Macro Strategy: China credit watch


China to manage leverage risks
Chang Wei Liang, Philip Wee22 Jan 2021
    Photo credit: Unsplash Photo


    Credit: Managing China’s credit boom

    China’s credit trajectory since the outbreak of COVID-19 has been strikingly similar to that in the wake of the 2008 Global Financial Crisis. China unleashed a RMB4trn fiscal stimulus in 2009, largely fuelled by bank loans to local government financing vehicles (LGFVs). This resulted in a surge in China’s loans-to-GDP ratio by over 20% in the subsequent 12 months, before stabilizing in 2010. 

    Post COVID-19, we have also seen Chinese loans increasing significantly in response to stimulus demands, further aided by payment relief measures. Coupled with record net bond issuance (which was almost non-existent in 2009), the rise in China’s total credit post-COVID 19 has matched the magnitude of 2009’s jump in loans, measured as a proportion of GDP.

    Despite these similarities, there are important differences to recognize. First, China is much larger today as a proportion of the global economy, so spillovers from its credit boom through commodity and asset market channels will be larger. Second, the starting point for the 2020 credit boom is very different compared to 2009. China’s credit-to-GDP ratios were already stretched pre-COVID19, and its room to deleverage will be further hampered by slower growth compared to yesteryear’s 8%.

    The implication of such outsized credit growth is that policymakers will need to actively manage leverage risks going forward. Measures such as the “three red-lines” limits target to curb bond issuance for highly leveraged developers, while some SOEs were allowed to default in Q4 with no government intervention. That said, stability is and will continue to be paramount. The State-owned Assets Supervision and Administration Commission (SASAC) affirmed this week that policy will focus on the maintaining debt levels at SOEs, rather than outright deleveraging. In a similar vein, media reports this week have flagged “tiered” restrictions for LGFV issuance. LGFVs belonging to “red” areas with the highest local government debt will be barred from bond issuance, while those in “yellow” areas could be allowed to carry out bond swaps through the stock exchanges. Such new guidance add further impetus to last week’s announcement that Chinese banks will face curbs in their exposure to the property sector (see Macro Strategy: Chinese HY spreads widen as lending curbs weighed – 15 Jan 2021). We think it likely that China will introduce further debt control measures for macro-prudential reasons, but expect these to be suitably calibrated to avoid financial stresses.

    FX Daily: Looking over shoulder

    The Dow and S&P 500 were flat on Thursday; the Nasdaq Composite achieved another record close ahead of earnings reports next week. President Joe Biden warned that Covid-19 deaths would reach half a million in February. With the previous administration having no vaccine distribution plan, the Biden administration has to start from scratch to meet the president’s pledge of 100mn innoculations in his first 100 days in office. Also, investors may have been too hasty in brushing aside the risk of Congress blocking Mr Biden’s USD1.9tn American Rescue Plan. Next week, investors may start to realise that there is a difference between what Mr Biden wants to do and what he can achieve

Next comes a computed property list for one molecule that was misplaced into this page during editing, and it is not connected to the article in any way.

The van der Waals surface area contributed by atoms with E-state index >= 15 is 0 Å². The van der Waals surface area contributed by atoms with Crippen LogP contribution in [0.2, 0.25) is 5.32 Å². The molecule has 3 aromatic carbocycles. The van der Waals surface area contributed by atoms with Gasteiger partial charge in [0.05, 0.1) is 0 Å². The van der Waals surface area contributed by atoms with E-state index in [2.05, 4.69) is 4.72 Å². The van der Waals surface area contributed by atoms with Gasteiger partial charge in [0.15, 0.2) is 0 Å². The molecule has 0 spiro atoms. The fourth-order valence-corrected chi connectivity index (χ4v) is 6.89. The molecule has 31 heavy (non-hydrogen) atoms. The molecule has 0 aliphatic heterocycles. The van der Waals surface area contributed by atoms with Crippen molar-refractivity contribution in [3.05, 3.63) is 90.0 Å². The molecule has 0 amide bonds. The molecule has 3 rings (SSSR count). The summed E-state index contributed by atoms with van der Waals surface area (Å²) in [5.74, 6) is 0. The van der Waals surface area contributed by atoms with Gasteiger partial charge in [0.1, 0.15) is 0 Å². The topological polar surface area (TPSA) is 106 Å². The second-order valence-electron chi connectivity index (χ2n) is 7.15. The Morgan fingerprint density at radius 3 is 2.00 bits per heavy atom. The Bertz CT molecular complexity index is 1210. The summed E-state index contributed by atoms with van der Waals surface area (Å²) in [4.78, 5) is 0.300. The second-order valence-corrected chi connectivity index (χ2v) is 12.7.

EURUSD was locked in a 1.2135-1.2170 range throughout the US session. Euro Stoxx 50 ended the session 0.2% flat after the European Central Bank warned, at its governing council meeting on Thursday, that the new infections and new variant of the virus posed a risk to the EU recovery. The ECB signalled its readiness to downgrade last month’s 2021 growth forecast of 3.9% and if needed, more measures to support the economy. Overall, the ECB did not give the impression that the EU bond yield curve would not be steepening as quickly as its US counterpart.

    AUD closed higher at 0.7764 for a third session but is approaching the ceiling of its two-week range between 0.7660 and 0.7810. Despite the recent improvement in data, the Reserve Bank of Australia has no intention to change its loose monetary stance in the next three years. While the unemployment rate has fallen to 6.6% in December from its high of 7.5% in July, it is stll above its pre-pandemic levels below 5.5%. PMI has stayed firm in January at 56.0 but has flattened from 56.6 the last month of last year, undermined by services but underpinned by manufacturing. CPI inflation out on 27 January is expected to slow to 0.7% QoQ in 4Q20 from 1.6% a quarter earlier. In YoY terms, CPI is expected to ease to 0.6% from 0.7%, still well below the official 2-3% target range. The RBA is scheduled hold its first monetary policy meeting this year on 2 February.

     

     

    Chang Wei Liang

    Credit & FX Strategist
    weiliangchang@dbs.com



    Philip Wee

    FX Strategist - G3 & Asia
    philipwee@dbs.com


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